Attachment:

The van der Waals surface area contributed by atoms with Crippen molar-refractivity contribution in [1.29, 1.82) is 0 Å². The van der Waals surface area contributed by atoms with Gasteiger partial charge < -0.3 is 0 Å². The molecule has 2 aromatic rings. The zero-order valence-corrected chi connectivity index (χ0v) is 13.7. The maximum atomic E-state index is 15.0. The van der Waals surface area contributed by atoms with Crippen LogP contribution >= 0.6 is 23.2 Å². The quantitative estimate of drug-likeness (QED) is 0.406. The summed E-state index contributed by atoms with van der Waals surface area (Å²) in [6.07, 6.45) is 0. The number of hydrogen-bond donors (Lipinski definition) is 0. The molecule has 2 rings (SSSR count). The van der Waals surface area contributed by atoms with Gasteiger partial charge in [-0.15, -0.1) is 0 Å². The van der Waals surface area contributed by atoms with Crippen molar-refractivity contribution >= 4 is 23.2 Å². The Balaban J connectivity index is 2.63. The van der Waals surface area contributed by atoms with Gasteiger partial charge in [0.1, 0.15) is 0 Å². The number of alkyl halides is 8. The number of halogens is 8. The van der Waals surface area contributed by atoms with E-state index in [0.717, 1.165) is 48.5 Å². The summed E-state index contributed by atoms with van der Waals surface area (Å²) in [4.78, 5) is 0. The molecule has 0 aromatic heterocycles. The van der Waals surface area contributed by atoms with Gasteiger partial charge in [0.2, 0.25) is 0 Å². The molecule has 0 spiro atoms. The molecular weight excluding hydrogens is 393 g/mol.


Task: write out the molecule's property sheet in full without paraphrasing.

The van der Waals surface area contributed by atoms with Crippen molar-refractivity contribution in [1.29, 1.82) is 0 Å². The van der Waals surface area contributed by atoms with Gasteiger partial charge < -0.3 is 0 Å². The molecule has 2 aromatic rings. The zero-order valence-corrected chi connectivity index (χ0v) is 13.7. The maximum atomic E-state index is 15.0. The van der Waals surface area contributed by atoms with Crippen LogP contribution >= 0.6 is 23.2 Å². The quantitative estimate of drug-likeness (QED) is 0.406. The summed E-state index contributed by atoms with van der Waals surface area (Å²) in [6.07, 6.45) is 0. The number of hydrogen-bond donors (Lipinski definition) is 0. The molecule has 2 rings (SSSR count). The van der Waals surface area contributed by atoms with Gasteiger partial charge in [-0.15, -0.1) is 0 Å². The van der Waals surface area contributed by atoms with Crippen molar-refractivity contribution >= 4 is 23.2 Å². The Balaban J connectivity index is 2.63. The van der Waals surface area contributed by atoms with Gasteiger partial charge in [0.1, 0.15) is 0 Å². The number of alkyl halides is 8. The number of halogens is 8. The van der Waals surface area contributed by atoms with E-state index in [0.717, 1.165) is 48.5 Å². The summed E-state index contributed by atoms with van der Waals surface area (Å²) in [4.78, 5) is 0. The molecule has 0 aromatic heterocycles. The van der Waals surface area contributed by atoms with Gasteiger partial charge in [0.2, 0.25) is 0 Å². The molecule has 0 spiro atoms. The molecular weight excluding hydrogens is 393 g/mol.